Huybers addressed specifically two points, both statistical issues: the method of calculating principal component and RE statistics. Although I've read the basis behind these methods, I am far from being an authority to explain them to others, and so I won't. By and large, however, Huygens corroborated the criticism of McIntyre and McKitrick, although he regarded their claim somewhat "exaggerated". Remarkably, the response at RealClimate was rather jubilant:
...further calculations will take time to assess, but of the original claims in MM05, the first (the PC normalisation issue) demonstrably makes no difference to the reconstruction, and the second (the calculation of the significance of the RE statistic) was just wrong. So for this round at least, it looks like 'Hockey Team: 2, MM: 0'.
But that isn't what Huybers says, though. His summary reads:
MM05 (nb, McIntyre and McKitrick) show that the normalization employed by MBH98 (nb, Mann et al. in 1998) tends to bias results toward having hockey-stick-like graphs, but the scope of this bias is exaggerated by the choice of the normalization and errors in the RE critical value estimate. Those biases truly present in the MBH98 temperature estimate remain important issues,...
A conclusion from Huybers should be that, the methodology of the Hockey Team is biased and should be properly investigated. The different statistical approach didn't rule that out and doesn't justify the "rightness" of the chosen statistical model by the Hockey Team. So far for the Real Climate interpretation.
Fiercer were Eugene Wahl and Caspar Ammann in their more recent re-examination:
Our examination does suggest that a slight modification to the original Mann et al. reconstruction is potentially appropriate for the early 15th century (~ +0.05°), which leaves entirely unaltered the primary conclusion of Mann et al. (as well as many other reconstructions) that both the 20th century upward trend and high late-20th century hemispheric surface temperatures are anomalous over at least the last 600 years. Our results are also used to evaluate the separate criticism of reduced amplitude in the Mann et al. reconstructions over significant portions of 1400-1900, in relation to some other climate reconstructions and model-based examinations. We find that, from the perspective of the proxy data themselves, such losses may be smaller than those reported in other recent work.
The trouble for the non-mathematicians, again, is that the discussion revolves around arguments which are so specialised that there's a small chance for the lay-man to understand. Even so, last week McIntyre and McKitrick released their response (pdf) to Ammann and Wahl, and reading through it, even for the lay-man it is clear that they were merciless in breaking down Ammann and Wahl brick for brick. And never mind that Ammann has worked closely together with Mann.
In many ways, Ammann and Wahl repeated the points of Huybers, but also pulled observations of McIntyre and McKitrick out of context which then resulted in a larger article. (Larger doesn't mean better.) Similarly to Huygens, the arguments of Ammann and Wahl do not specifically address the problems that McIntyre and McKitrick point out in their 2005 paper. Actually, McIntyre and McKitrick turn the table on them: when the Hockey Stick data is tested after the criteria of Ammann and Mahl, the Hockey Stick data fails - and is shown unfit to use once more.
If that weren't enough to provide some backing behind the arguments of McIntyre and McKitrick, a previous IPCC heavyweight Gerd Bürger, together with Ulrich Cubasch, pitched in recently with their Geophysical Research Letter publication, last December. Their article describes how they test the "robustness" of the statistical model of the IPCC Hockey Stick. By this, they mean that they are testing how sensitive the statistics of the Hockey Team are when exposed to small variations in their methodology. The robustness is an important point for a climate model, and an issue that relates back to the earliest criticism of McIntyre and McKitrick on the 1998 Hockey Stick. It turns out that Bürger and Cubasch find quite an enormous spread in the results, signifying that the statistical approach of the Hockey Stick team for their Hockey Stick is not robust at all.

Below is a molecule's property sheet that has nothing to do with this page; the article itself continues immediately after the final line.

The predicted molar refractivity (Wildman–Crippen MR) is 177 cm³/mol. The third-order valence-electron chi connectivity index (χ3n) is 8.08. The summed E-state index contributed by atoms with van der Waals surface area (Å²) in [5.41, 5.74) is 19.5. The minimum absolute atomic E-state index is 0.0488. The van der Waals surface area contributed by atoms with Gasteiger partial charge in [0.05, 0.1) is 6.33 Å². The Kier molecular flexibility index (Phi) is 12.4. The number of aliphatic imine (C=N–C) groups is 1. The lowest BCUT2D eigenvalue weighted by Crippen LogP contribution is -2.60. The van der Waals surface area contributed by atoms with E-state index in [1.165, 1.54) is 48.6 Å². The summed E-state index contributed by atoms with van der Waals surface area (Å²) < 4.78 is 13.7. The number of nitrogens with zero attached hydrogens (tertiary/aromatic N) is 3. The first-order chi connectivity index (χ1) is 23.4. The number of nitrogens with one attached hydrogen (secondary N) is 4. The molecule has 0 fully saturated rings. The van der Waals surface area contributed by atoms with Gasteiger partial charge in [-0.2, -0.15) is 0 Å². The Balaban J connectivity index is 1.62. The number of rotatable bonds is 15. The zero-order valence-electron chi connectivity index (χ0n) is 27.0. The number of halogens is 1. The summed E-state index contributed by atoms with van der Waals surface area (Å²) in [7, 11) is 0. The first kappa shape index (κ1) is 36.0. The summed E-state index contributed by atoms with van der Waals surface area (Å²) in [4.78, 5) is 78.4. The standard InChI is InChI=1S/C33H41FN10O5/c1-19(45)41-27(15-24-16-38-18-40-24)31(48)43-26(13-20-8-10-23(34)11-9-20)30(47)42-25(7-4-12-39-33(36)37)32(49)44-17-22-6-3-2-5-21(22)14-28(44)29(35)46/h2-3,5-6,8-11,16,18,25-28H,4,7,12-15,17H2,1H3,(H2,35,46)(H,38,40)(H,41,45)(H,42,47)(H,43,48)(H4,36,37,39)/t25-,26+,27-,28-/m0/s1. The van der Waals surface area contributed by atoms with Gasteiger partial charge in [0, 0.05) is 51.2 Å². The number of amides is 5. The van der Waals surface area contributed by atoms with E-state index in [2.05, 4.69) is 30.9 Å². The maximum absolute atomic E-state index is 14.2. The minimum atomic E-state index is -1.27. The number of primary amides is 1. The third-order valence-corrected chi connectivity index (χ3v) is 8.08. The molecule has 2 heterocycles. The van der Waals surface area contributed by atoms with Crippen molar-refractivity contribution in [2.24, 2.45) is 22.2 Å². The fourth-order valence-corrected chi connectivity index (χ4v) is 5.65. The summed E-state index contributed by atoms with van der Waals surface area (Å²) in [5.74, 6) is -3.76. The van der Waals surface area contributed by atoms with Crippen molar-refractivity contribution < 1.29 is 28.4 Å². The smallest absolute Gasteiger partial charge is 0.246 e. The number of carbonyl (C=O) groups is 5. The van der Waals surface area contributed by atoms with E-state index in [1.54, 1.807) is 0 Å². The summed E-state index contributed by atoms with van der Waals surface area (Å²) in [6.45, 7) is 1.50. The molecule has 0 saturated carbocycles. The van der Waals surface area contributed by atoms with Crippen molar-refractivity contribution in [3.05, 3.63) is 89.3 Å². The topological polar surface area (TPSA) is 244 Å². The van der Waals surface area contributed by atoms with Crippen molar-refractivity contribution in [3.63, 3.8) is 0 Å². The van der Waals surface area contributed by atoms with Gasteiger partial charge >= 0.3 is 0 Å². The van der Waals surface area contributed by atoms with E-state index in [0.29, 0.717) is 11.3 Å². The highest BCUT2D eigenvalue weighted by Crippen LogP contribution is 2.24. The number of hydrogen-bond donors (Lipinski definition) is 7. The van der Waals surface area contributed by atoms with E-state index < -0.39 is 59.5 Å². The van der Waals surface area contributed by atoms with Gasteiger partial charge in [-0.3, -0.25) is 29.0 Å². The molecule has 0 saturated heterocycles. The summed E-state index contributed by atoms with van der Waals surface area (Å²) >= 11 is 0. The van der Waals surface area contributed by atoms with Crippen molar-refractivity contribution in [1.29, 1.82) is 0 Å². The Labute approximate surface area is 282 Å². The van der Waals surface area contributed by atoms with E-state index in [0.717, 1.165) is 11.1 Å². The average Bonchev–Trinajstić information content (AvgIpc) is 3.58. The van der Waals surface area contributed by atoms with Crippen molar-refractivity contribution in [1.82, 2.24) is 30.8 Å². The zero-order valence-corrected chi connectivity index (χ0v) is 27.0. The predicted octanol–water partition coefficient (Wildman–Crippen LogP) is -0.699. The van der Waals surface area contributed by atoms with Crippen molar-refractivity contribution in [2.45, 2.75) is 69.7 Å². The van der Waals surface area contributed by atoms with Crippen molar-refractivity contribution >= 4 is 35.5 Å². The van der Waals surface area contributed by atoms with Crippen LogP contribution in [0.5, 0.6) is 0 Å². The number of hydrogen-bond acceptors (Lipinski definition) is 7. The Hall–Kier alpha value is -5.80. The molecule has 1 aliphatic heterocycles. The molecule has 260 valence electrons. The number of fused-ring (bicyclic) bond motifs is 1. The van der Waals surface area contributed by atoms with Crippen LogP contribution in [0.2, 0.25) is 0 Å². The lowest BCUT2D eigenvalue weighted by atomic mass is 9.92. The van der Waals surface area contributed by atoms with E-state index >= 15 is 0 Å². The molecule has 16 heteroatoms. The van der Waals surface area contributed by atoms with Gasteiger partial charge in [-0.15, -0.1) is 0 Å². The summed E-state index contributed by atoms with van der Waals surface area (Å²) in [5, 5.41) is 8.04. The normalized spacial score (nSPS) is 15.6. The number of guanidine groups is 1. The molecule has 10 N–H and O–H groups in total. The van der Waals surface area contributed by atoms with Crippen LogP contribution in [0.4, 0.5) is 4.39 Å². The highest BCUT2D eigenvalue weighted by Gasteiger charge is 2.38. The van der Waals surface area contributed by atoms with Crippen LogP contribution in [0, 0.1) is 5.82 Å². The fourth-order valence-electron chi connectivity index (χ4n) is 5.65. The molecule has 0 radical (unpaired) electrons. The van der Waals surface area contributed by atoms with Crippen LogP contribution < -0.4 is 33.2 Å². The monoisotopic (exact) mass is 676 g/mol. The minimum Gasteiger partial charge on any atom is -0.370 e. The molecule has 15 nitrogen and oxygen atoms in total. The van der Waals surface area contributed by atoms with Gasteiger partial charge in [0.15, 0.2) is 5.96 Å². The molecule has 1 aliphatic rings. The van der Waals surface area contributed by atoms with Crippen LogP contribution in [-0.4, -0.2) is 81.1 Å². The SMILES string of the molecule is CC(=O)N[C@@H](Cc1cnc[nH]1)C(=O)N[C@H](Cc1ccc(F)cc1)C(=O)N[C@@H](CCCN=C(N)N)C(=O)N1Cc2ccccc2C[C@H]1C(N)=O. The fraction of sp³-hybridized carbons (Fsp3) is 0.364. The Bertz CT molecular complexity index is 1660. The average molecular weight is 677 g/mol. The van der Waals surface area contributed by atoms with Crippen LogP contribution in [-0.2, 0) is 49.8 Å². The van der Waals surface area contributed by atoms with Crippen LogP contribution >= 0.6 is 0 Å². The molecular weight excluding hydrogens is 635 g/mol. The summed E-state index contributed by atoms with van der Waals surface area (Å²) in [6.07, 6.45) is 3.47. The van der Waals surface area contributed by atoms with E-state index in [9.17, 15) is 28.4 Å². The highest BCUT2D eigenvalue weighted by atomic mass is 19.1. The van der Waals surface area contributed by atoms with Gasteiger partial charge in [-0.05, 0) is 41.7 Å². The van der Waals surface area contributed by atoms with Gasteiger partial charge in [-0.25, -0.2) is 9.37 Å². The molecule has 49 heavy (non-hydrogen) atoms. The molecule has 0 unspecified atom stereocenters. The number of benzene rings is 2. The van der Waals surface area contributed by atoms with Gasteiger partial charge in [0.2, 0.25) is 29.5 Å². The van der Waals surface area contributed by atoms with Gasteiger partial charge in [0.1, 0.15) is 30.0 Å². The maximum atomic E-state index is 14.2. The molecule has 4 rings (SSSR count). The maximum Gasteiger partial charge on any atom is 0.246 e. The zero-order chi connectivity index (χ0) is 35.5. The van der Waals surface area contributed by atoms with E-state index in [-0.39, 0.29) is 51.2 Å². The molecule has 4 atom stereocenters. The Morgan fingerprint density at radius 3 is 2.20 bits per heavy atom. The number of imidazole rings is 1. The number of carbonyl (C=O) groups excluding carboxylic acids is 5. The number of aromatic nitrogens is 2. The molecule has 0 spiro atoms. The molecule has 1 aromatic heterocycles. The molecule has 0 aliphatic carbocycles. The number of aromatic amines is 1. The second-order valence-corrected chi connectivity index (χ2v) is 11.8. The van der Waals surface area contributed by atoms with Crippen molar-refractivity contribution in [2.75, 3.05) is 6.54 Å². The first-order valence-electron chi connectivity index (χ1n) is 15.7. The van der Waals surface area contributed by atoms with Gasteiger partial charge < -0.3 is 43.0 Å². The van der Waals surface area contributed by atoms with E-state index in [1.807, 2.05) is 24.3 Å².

A figure from their work:
The black line in the figure, marked MBH in the index, is the famous Hockey Stick graph. The figure shows that there is an enormous variation in the data plots when the statistical methods are tweaked slightly. And once again, Bürger and Cubasch criticise Mann et al for their statistical approach concerning rescaling.
The response of the Hockey Team is feeble at best, as they counter that the arguments which Bürger and Cubasch raise are now no longer relevant and no longer of current concern as they've recently tested other methods laid out in a different publications.
And this leads me to a last and rather tiresome aspect in the Hockey Stick debate: the way how the debate is held. In regard to the criticism of Bürger and Cubasch and the honest points raised in the Daily Kos thread, the authors of Real Climate dodge the raised criticism, they don't deflect or parry. Yet this is an approach which is starting to get noticeable and, personally, looks to me as a one trick pony to ignore the actual debate. There is a certain moral arrogance to it, especially in combination with the haughty tone, and it doesn't slot well with the scientist in me. And again, the expressed doubts about the proxy series still have not been taken into serious regard.
Similarly, McIntyre has expressed his irritation on his own blog about the way how the Real Climate team often rewrites the real criticism. Instead of addressing the point in case, the Hockey Team re-cast what they think is the addressed criticism and then triumphantly torch that down. The RealClimate responses on the critical Daily Kos bystander reflect that as well. In this way they seem to win each debate, while they're not even addressing the issue at hand. It's a trick politicians know as well; it's called spin. And on a gut-level it doesn't bide well for the Hockey Stick team.
So far, the war in the trenches. It's pretty grubby down there: this is a war wherein one group proclaims that their method is perfectly right, and the other side says that it is not. The lesson here is: don't try to mingle unless you're a Marine. And by Marine, I mean a Mathematician or Statistician. Bottom-line, though: this debate is not over. For anyone who is (scientifically) critical, the Hockey Stick figure can no longer be regarded as carved in stone. In this respect, 2006 has every potential to be another stormy year.